Why Japan's Coastal Zones might be Disappearing due to Climate Change


Projections of Future Beach Loss in Japan Due to Sea-Level Rise and Uncertainties in Projected Beach Loss

As G20 Summit 2017 drew to a close, the issue of climate change divided the world. As it happened, 19 of the 20 leaders were able to agree on all points made in the joint declaration (known as the communique)-with the exception of Donald Trump, who could not agree on climate change; thus resulting in 'G19' (i.e. G20 sans the United States) releasing a joint statement on climate change. Leaving politics aside, for the people around the world who inhabit as much as 71% of the world's coast lines and are surrounded by oceans, this is not just a statement on a piece of paper, but a commitment of world leaders to take the wellbeing of our further generations to heart, to tackle the burning of fossil fuels and global warming collectively.

Climate change can cause a range of effects on coastal environments. Some of the effects are related to erosional processes such as a decrease in sediment supply, changes in the intensity and frequency of extreme events (storms and cyclones, among others), and changes in sea levels and in the wave climate. The estimation of changes due to sea level rise (SLR) and climate change is a major issue with respect to future coastal management decisions.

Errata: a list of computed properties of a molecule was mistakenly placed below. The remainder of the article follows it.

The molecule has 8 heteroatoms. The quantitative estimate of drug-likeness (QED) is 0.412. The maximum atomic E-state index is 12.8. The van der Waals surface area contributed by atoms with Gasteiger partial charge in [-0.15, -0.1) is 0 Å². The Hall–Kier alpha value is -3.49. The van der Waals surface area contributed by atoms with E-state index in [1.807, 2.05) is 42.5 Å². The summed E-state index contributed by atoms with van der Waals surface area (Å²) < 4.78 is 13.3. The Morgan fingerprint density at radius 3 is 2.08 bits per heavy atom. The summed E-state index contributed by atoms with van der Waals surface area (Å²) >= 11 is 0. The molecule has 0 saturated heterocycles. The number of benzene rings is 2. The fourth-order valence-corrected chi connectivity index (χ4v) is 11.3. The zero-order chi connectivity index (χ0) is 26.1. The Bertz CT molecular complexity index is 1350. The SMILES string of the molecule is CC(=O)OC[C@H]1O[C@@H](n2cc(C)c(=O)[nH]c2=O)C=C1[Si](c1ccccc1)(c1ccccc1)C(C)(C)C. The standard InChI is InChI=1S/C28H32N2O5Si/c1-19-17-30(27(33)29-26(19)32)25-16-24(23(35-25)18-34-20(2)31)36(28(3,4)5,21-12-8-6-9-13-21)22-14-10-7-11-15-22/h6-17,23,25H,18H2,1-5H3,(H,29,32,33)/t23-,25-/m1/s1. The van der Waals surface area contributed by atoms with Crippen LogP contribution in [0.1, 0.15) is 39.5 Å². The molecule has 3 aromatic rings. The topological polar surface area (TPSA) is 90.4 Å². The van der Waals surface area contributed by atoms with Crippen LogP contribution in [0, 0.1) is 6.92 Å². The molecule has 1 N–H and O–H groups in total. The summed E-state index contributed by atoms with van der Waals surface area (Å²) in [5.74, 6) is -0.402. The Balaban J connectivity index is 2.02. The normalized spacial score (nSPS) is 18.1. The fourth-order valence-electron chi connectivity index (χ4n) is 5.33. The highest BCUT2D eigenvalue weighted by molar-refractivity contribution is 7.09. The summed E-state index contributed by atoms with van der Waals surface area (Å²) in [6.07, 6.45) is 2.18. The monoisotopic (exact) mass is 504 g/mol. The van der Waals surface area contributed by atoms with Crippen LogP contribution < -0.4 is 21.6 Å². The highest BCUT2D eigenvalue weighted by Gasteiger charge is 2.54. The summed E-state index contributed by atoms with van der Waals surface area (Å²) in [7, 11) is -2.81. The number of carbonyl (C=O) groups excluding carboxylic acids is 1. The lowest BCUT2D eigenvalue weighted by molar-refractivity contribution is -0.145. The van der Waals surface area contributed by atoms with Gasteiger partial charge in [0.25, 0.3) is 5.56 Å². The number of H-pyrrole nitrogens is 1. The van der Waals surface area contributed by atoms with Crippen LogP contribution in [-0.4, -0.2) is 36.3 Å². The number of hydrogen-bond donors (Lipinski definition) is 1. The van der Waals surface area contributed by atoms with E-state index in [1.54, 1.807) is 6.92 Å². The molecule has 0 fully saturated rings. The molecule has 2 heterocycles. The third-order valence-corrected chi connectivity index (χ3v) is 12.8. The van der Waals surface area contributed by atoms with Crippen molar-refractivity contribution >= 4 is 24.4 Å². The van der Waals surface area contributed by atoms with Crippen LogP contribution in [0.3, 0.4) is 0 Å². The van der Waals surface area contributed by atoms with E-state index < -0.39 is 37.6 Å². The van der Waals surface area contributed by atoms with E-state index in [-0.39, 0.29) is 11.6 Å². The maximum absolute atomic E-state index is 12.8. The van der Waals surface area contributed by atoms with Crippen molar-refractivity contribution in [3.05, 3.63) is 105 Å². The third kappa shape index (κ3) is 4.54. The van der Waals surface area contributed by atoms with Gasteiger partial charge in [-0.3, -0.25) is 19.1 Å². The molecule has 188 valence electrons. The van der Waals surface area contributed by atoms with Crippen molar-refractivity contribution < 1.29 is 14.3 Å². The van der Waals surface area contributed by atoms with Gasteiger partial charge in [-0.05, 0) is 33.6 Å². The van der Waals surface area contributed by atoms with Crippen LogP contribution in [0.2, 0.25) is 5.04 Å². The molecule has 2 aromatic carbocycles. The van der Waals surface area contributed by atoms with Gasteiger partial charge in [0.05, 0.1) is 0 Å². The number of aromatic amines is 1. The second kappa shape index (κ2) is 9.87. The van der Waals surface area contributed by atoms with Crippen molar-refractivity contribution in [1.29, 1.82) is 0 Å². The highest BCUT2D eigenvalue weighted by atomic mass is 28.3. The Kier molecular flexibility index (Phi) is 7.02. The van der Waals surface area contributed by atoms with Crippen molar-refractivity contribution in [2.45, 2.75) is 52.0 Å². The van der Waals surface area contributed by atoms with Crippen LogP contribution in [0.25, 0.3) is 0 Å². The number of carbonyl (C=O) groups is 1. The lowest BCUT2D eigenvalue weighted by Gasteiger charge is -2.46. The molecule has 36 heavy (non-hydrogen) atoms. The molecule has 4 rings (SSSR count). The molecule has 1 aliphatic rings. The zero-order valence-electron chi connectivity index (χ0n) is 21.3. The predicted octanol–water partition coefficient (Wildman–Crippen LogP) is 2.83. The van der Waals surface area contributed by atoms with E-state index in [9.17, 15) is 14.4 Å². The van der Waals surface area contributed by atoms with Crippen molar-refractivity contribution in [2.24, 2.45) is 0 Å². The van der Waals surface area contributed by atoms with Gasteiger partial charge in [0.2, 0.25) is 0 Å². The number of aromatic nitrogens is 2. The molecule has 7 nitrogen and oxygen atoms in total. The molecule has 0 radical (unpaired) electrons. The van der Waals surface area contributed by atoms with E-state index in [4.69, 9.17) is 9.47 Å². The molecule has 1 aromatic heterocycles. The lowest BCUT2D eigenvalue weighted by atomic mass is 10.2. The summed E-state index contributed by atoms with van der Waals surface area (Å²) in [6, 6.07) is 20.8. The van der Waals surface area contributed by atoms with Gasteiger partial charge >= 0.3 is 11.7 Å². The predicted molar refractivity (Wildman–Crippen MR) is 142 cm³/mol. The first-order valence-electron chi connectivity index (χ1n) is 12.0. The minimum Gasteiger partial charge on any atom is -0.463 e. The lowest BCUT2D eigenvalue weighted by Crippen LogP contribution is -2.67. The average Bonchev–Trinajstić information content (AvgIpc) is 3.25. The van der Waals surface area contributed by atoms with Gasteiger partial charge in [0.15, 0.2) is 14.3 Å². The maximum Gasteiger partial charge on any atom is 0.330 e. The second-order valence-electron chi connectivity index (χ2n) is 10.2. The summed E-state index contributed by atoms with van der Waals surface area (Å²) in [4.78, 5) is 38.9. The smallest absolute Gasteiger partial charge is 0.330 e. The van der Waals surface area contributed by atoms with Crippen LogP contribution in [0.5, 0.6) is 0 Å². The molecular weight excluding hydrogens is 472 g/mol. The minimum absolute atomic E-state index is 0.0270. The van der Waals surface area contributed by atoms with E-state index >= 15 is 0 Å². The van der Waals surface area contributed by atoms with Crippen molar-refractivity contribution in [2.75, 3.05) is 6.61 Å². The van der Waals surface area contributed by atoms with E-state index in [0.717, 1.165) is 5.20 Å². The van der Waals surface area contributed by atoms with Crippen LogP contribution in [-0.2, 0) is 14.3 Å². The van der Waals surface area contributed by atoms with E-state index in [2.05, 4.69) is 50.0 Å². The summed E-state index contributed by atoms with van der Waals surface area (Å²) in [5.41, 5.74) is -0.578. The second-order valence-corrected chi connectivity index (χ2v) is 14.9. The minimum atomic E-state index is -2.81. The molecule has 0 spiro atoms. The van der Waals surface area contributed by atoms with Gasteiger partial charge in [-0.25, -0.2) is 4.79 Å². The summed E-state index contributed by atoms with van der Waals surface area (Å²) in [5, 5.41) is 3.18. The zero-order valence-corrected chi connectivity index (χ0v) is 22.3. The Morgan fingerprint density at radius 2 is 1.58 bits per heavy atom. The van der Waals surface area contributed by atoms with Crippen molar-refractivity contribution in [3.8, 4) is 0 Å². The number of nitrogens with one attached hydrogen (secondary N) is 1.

No one is more concerned than the Japanese, who are surrounded by seas; about 73% of Japan is forested, mountainous, and unsuitable for agricultural, industrial, or residential use, as a result, the habitable zones are mainly located in or near coastal areas, so much so that, there are growing concerns in Japan of the impact of climate change on their coastal surroundings, prompting the Japanese government to set up an Intergovernmental Panel on Climate Change (IPCC) to undertake a study on climate change, to provide future projections of coastal erosion based on representative concentration pathway (RCP) scenarios. So far, the study indicates that rising sea levels (SLR) and increasing maximum wave heights due to climate change would lead to shoreline retreat.

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